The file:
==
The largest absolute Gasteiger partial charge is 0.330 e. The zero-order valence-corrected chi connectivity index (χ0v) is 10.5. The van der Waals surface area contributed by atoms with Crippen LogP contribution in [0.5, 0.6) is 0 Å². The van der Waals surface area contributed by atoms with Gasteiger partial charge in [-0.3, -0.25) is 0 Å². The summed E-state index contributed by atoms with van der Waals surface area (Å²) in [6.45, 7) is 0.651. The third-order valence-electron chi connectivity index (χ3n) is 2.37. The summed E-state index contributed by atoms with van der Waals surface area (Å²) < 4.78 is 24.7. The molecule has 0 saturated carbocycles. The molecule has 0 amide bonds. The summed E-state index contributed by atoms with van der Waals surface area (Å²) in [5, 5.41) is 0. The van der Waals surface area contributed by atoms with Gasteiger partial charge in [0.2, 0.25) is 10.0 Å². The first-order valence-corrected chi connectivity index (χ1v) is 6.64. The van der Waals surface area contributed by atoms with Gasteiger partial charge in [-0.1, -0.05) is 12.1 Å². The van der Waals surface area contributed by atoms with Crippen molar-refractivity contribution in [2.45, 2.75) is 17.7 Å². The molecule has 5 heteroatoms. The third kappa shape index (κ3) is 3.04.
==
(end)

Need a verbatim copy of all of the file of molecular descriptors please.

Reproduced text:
The largest absolute Gasteiger partial charge is 0.330 e. The zero-order valence-corrected chi connectivity index (χ0v) is 10.5. The van der Waals surface area contributed by atoms with Crippen LogP contribution in [0.5, 0.6) is 0 Å². The van der Waals surface area contributed by atoms with Gasteiger partial charge in [-0.3, -0.25) is 0 Å². The summed E-state index contributed by atoms with van der Waals surface area (Å²) in [6.45, 7) is 0.651. The third-order valence-electron chi connectivity index (χ3n) is 2.37. The summed E-state index contributed by atoms with van der Waals surface area (Å²) < 4.78 is 24.7. The molecule has 0 saturated carbocycles. The molecule has 0 amide bonds. The summed E-state index contributed by atoms with van der Waals surface area (Å²) in [5, 5.41) is 0. The van der Waals surface area contributed by atoms with Gasteiger partial charge in [0.2, 0.25) is 10.0 Å². The first-order valence-corrected chi connectivity index (χ1v) is 6.64. The van der Waals surface area contributed by atoms with Gasteiger partial charge in [-0.1, -0.05) is 12.1 Å². The van der Waals surface area contributed by atoms with Crippen molar-refractivity contribution in [2.45, 2.75) is 17.7 Å². The molecule has 5 heteroatoms. The third kappa shape index (κ3) is 3.04.